Perhaps one of the only unintended benefits of the COVID-19 pandemic across the world has been the lowering levels of pollution owing to reduced human activity. Levels of pollution in New York have fallen by nearly 50% and in China by 25% because of measures to contain the virus. Photographs of clearer water bodies making rounds on the internet are putting people in awe, much like the memes made on the wild animals returning to their habitat.
In the uncertain times of a pandemic, the healing of the Earth is just about the only good news one can cherish. However, while things are certainly looking up for the climate movement, scientists believe that COVID-19 may not necessarily slow climate change. Wim Thiery, a climate scientist at Vrije Universiteit Brussel stated in this report by Science Business, that “when we talk about air quality, yes, less traffic, fewer planes and factory shutdowns mean less NO2 and other pollutants over cities. But for the climate, it’s much more complex.”
There is fear that as the world returns to normalcy, carbon emissions will shoot up dramatically. The main priority of the governments all over would be to get the economy back on its track, and the climate movement will again be sidelined. This is why it is especially important now, to continue caring for the Earth and tackle climate change — which is why Earth Day has made it its theme for this year.
April 22, 2020 marks 50 years of Earth Day Celebrations. It was on this day in 1970, that almost 10% of the U.S population at the time — about a million people – emerged out on the streets to protest environmental ignorance and pave a new, more ethical and a safer path for planet Earth’s future. This not just launched the first Earth Day, but also the ‘Modern Environmental Movement’, believed to be the planet’s largest civic event.
Ever since then, Earth Day has come to acquire an international significance, triggering important environmental laws and movements surrounding clean water, endangered species, and more. Earth Day 2016 was chosen as the day to bring the Paris Agreement on climate change into force.
As this historic day marks its golden jubilee, the theme for Earth Day 2020 is ‘climate action’ — to understand the ‘vast opportunities’ and the ‘enormous challenge’ it presents to life-systems in an effort to further help the planet heal.
However, as the situation demands, most activities for Earth Day celebrations, much like those of Earth Hour, will have to be done at home or virtually. EarthDay.org has several ideas and events planned for this.
Their ‘Vote Earth’ campaign encourages one to get three of their friends to commit to voting wisely in order to demand policymakers to be able to make better and informed decisions to reduce carbon emissions to the minimum. One can sign up their friends’ details here.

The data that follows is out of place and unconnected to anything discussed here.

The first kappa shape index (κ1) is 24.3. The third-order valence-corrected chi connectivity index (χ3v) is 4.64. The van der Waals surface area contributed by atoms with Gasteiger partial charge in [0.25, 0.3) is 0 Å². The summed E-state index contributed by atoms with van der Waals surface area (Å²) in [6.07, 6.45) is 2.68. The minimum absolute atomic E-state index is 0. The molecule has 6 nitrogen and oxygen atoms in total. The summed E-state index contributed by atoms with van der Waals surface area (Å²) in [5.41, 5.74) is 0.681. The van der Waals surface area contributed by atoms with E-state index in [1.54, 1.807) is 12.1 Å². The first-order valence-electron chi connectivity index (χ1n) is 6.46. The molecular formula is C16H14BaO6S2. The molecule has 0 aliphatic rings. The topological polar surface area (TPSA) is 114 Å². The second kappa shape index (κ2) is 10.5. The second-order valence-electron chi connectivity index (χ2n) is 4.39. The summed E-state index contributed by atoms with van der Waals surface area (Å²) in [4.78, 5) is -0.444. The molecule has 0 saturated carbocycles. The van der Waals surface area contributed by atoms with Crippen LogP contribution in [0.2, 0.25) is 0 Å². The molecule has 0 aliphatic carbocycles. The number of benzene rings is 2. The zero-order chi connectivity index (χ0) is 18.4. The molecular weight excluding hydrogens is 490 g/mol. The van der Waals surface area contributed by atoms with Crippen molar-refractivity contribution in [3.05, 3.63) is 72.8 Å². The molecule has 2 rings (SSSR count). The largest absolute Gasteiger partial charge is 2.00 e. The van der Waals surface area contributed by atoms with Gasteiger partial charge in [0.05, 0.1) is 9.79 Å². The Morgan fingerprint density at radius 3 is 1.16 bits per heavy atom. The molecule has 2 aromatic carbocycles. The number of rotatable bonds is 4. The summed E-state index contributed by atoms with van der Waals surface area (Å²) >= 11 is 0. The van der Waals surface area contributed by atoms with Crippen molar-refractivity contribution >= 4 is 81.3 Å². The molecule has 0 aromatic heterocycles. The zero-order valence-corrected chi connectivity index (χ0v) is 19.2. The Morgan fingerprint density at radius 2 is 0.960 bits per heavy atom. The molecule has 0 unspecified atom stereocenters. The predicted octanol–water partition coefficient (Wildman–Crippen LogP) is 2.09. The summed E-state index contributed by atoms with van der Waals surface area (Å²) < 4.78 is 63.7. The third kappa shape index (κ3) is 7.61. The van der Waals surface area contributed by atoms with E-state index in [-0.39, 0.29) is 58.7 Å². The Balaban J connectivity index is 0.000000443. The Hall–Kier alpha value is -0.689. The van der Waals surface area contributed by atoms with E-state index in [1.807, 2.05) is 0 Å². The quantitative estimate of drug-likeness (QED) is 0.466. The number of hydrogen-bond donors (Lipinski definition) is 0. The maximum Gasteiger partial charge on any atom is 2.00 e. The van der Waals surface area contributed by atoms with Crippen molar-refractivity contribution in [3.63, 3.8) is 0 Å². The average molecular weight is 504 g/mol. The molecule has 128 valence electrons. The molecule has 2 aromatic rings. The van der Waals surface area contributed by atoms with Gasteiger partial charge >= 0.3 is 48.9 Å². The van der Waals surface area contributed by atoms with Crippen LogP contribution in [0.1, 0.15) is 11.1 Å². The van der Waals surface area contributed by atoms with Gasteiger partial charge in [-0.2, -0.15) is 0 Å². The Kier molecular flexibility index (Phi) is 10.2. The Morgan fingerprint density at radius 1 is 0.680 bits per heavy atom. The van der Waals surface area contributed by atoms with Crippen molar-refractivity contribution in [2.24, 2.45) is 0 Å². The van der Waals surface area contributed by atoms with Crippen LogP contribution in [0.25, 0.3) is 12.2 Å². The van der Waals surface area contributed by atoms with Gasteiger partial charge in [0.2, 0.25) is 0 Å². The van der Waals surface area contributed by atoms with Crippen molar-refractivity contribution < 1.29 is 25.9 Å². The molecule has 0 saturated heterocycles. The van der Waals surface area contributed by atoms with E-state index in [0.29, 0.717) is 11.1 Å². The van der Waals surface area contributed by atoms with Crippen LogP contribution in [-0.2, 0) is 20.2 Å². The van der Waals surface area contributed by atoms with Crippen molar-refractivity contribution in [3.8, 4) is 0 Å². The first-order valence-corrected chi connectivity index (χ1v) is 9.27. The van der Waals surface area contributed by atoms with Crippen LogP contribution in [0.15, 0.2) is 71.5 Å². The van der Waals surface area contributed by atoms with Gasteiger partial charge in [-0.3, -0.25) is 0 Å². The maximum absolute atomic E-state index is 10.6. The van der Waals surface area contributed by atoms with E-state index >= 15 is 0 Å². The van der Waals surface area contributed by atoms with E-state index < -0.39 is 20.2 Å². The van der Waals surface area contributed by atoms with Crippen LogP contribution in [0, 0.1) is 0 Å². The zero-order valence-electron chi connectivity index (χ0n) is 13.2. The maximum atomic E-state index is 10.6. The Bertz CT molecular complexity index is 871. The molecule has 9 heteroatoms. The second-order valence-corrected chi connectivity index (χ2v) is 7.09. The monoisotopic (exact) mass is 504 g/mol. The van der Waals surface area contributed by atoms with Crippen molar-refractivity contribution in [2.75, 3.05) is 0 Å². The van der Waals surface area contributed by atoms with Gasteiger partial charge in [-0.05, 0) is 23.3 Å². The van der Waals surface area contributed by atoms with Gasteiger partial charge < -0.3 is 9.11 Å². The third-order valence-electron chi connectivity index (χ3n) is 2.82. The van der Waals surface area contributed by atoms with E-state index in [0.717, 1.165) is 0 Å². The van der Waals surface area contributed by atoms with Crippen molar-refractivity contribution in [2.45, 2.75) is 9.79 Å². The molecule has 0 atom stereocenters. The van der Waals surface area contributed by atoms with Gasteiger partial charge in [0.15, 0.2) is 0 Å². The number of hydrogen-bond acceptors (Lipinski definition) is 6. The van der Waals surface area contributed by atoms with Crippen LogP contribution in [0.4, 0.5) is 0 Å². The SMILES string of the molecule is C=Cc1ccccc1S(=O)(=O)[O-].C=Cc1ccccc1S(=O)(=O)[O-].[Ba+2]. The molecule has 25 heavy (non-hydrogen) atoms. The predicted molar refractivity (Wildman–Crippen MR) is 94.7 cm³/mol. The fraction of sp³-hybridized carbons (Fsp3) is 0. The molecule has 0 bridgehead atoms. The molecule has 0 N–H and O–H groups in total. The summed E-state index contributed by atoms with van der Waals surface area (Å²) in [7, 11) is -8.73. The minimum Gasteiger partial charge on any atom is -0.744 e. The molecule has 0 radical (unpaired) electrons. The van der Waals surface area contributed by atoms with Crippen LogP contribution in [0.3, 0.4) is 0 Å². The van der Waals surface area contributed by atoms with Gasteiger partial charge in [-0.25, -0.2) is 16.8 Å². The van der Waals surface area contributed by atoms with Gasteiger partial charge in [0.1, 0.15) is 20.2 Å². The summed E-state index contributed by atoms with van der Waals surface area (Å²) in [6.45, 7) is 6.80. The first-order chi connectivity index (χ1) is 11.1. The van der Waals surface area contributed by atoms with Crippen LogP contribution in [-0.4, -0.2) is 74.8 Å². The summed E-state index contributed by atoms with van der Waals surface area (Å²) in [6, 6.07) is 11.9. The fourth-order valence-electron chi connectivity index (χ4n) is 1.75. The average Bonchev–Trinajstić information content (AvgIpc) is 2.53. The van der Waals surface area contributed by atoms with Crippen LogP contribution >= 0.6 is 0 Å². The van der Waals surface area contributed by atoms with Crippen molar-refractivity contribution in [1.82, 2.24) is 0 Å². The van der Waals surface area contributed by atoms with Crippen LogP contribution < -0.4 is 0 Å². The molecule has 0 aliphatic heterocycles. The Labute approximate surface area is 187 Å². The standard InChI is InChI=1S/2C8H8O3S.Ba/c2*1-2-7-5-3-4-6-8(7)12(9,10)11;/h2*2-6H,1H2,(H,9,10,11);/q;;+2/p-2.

Their ‘Citizen Scientist’ campaign is calling for people to download the ‘Earth Challenge 2020’ app that lets one gather and record important scientific data, such as air quality and plastic pollution around them. Available on both Android and iOS, you may find more details about this effort here.
There are also several virtual panels, talks, poster-making and art competitions, and interesting webinars being delivered by leading climate activists, scientists, and youth leaders. These are both from local and global perspectives. This interactive map will let one look up the details of digital events happening across the world.
Another interesting initiative is the Earth Day Live, a three-day Livestream featuring a ‘star-studded lineup’ that includes Joaquin Phoenix, Moby, and Patricia Arquette in conversation with journalists and youth activists. The live stream will also include musical and cultural performances. Happening from 9 a.m. to 9 p.m. ET on April 22nd, 23rd, and 24th at www.earthdaylive2020.org, it will be accessible on Facebook, YouTube, Twitter, and Twitch.
In an attempt of a ‘global digital mobilisation’ people are also being encouraged to speak up about their views on Earth Day and talk about climate movements in their own areas and upload them on social media with the hashtags #Earthday2020 and #Earthrise.
While we need to care about the earth every day and our actions need to be much more than just symbolic, celebrating Earth Day 2020 is a great way to understand our planet better, learn about the community effort happening across the world, and most importantly believe that each individual action and thought is important towards this movement. We may not have been prepared to fight the COVID-19, but the planet has given us enough warnings about climate change. It is never too late to start.
- Devyani Nighoskar is a 24-year-old SOAS Digital Ambassador from India. A former journalist, she is currently pursuing her M.A in Critical Media and Cultural Studies. You may check out her work on Instagram @runawayjojo
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